Happy Birthday to the Best “Almost-Twin” Ever

Jul 23, 2020   //   by bwilber   //   Bob's Blog  //  Add a Comment

Bob, Mary, Cindy. Backyard. My “twin” has her hand on me. Always looking out for her goofy little brother. (Click on any image to enlarge).

Saturday is my sister Mary’s birthday. On July 25, 1955 our mother Taffy gave birth to a healthy and beautiful baby girl. All was right with the world. That gave my parents four kids, two boys and two girls, and they had artfully spaced out the births to make things easier around the house for my mom, who had to handle nearly everything for as much as eight or nine months a year when my dad was gone to play, coach, or manage baseball. Each child was three or four years separated in terms of birth order. Del Jr., Rick, Cindy, and Mary. It was all good.

Then, just a couple of months after Mary was born, my mom found out she was expecting again. By “expecting” I mean pregnant. She surely wasn’t actually expecting to be in such a state, and it’s funny that the word can be used in both senses there. The next June, on the 19th, I was born. Just 11 months younger than Mary. There was a colloquialism about such back-to back births at the time. We were called “Irish Twins” and I can only assume that referred to the fact or myth that those fun-loving Irish Catholic folks produced a lot of kids. Whatever you called us, we were so close in age we were everything up to but not quite actual twins.

We grew up together. We shared baths for years and when we became a little too big to do that we shared bath water. Guess who got the cool dirty water? I got used to it.

At the tail end of the group of siblings, we were our own little sub-unit of the Wilber family. Cindy wasn’t too much older, born in 1951, but Rick and Del were both senior enough to be a bit detached from us. We got to see them play high school football as if they were men, not boys. We watched them both go off to Big 10 schools to play quarterback. Cindy cooked for us a lot, and pushed us to try new things, like the guitar (FAIL) and art, whether it be pastels, pencils, or water colors (again, FAIL) but Mary and I found ways to keep each other company, keep each other laughing, and keep each other sane (to some degree.) By no means were those art failures Cindy’s fault. She tried. She was creative. She was a phenomenal big sister. But we just didn’t have the natural inclination (also known as talent) to succeed in those pursuits.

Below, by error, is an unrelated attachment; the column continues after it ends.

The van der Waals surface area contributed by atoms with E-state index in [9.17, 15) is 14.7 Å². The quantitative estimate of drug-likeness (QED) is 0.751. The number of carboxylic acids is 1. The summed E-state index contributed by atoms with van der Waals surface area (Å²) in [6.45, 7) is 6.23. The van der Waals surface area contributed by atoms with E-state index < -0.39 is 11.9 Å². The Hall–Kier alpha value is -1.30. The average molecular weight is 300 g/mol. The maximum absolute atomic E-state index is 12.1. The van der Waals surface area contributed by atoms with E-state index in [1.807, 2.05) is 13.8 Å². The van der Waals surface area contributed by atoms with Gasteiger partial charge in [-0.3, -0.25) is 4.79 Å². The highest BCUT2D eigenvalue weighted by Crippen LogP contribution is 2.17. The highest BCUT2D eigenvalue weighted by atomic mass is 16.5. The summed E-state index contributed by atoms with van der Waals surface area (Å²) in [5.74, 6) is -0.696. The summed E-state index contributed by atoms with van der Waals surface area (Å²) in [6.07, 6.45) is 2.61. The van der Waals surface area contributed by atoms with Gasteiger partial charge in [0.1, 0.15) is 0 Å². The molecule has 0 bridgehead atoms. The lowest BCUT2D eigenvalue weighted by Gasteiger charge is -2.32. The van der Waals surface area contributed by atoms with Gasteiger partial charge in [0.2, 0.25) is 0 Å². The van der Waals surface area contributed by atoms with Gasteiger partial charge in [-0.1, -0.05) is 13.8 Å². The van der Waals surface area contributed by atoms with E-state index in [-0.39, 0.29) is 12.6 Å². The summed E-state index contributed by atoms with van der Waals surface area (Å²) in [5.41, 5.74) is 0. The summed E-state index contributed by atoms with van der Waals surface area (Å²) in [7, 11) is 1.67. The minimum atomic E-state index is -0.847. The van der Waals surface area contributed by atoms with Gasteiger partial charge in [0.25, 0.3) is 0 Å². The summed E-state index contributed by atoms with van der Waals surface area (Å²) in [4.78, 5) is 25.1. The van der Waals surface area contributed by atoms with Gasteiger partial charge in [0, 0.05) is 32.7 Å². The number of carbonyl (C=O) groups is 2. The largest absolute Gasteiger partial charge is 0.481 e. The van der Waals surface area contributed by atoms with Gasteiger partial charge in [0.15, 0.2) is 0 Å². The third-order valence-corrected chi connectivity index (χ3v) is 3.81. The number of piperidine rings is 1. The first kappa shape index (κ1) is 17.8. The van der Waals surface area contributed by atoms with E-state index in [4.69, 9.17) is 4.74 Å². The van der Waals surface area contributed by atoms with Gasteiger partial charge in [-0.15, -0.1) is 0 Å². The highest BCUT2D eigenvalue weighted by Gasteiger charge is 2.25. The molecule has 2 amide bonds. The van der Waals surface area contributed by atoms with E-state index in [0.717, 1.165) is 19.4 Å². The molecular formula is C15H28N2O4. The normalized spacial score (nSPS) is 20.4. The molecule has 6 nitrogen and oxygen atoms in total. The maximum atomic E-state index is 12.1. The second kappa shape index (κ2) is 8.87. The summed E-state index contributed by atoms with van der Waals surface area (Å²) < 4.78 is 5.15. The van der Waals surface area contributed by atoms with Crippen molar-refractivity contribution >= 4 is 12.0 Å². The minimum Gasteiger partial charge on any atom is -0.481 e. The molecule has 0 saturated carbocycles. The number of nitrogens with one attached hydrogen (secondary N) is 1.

We were very different. I was the same insomniac as a kid as I have been for most of my life. She went to bed, put her head on the pillow, and fell asleep. That always irritated the hell out of me. I was sick all the time, and pretty frail for many years. She was as healthy as any kid could be, while also being strong and athletic. I was a goofball. She was a bit reserved around anyone but me. She was “right down the middle” smart, good at all subjects when we went through Mary Queen of Peace grade school. I was generally hopeless at math and science but a bit of a prodigy in terms of creativity, writing, and other such pursuits.

I might have been 14 before I ever beat her at H-O-R-S-E

We rode the school bus together for many years, having to cut through our backyard to walk up to the corner of Woodlawn and Quan to wait for it, whether it was raining, snowing, or single-digits. We sat on Santa’s lap each year as little kids, and accompanied our mom to the various Stix, Baer & Fuller or Famous-Barr department stores around St. Louis. Once there, Mom would head off to do what moms do and Mary and I would invade the toy department. She’d look at the Barbie dolls and I’d scour the shelves for a new battery-operated tank or a cool new plastic army helmet.

In a lot of ways, we helped raise each other. But that wasn’t a 50/50 proposition. She definitely looked out for her little brother. She guarded me, taught me, and protected me. I tried to keep her laughing.

Each year, just like this one, I’d catch up to her in age on June 19, but every time I tied the score she’d take the lead again on July 25. Her record for doing that is remarkable. She’s the Lou Gehrig of older sisters.

We played basketball in the driveway, under a solitary spotlight mounted on the front of the house on Woodleaf Court, until they made us come inside. On warm nights, we’d lay in the grass and stare skyward to marvel at the uncountable number of stars.